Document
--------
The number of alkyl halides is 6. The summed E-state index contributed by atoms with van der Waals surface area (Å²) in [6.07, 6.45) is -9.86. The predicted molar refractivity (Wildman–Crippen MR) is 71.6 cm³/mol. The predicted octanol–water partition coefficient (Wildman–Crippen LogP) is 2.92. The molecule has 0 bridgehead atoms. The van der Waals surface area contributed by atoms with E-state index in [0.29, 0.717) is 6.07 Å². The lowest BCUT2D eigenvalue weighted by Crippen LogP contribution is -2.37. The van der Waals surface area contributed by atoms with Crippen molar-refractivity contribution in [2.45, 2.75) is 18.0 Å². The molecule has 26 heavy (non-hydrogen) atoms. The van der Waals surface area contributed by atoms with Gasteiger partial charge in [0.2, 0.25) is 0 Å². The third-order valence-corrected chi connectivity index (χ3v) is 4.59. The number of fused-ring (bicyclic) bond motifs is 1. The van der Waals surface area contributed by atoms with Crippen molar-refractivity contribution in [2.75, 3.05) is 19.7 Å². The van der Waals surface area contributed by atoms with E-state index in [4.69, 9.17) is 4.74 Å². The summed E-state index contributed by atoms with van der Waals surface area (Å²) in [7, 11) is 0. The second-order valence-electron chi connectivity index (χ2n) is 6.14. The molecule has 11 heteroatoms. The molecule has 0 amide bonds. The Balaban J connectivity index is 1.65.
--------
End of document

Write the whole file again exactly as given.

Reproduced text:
The number of alkyl halides is 6. The summed E-state index contributed by atoms with van der Waals surface area (Å²) in [6.07, 6.45) is -9.86. The predicted molar refractivity (Wildman–Crippen MR) is 71.6 cm³/mol. The predicted octanol–water partition coefficient (Wildman–Crippen LogP) is 2.92. The molecule has 0 bridgehead atoms. The van der Waals surface area contributed by atoms with E-state index in [0.29, 0.717) is 6.07 Å². The lowest BCUT2D eigenvalue weighted by Crippen LogP contribution is -2.37. The van der Waals surface area contributed by atoms with Crippen molar-refractivity contribution in [2.45, 2.75) is 18.0 Å². The molecule has 26 heavy (non-hydrogen) atoms. The van der Waals surface area contributed by atoms with Gasteiger partial charge in [0.2, 0.25) is 0 Å². The third-order valence-corrected chi connectivity index (χ3v) is 4.59. The number of fused-ring (bicyclic) bond motifs is 1. The van der Waals surface area contributed by atoms with Crippen molar-refractivity contribution in [2.75, 3.05) is 19.7 Å². The van der Waals surface area contributed by atoms with E-state index in [4.69, 9.17) is 4.74 Å². The summed E-state index contributed by atoms with van der Waals surface area (Å²) in [7, 11) is 0. The second-order valence-electron chi connectivity index (χ2n) is 6.14. The molecule has 11 heteroatoms. The molecule has 0 amide bonds. The Balaban J connectivity index is 1.65.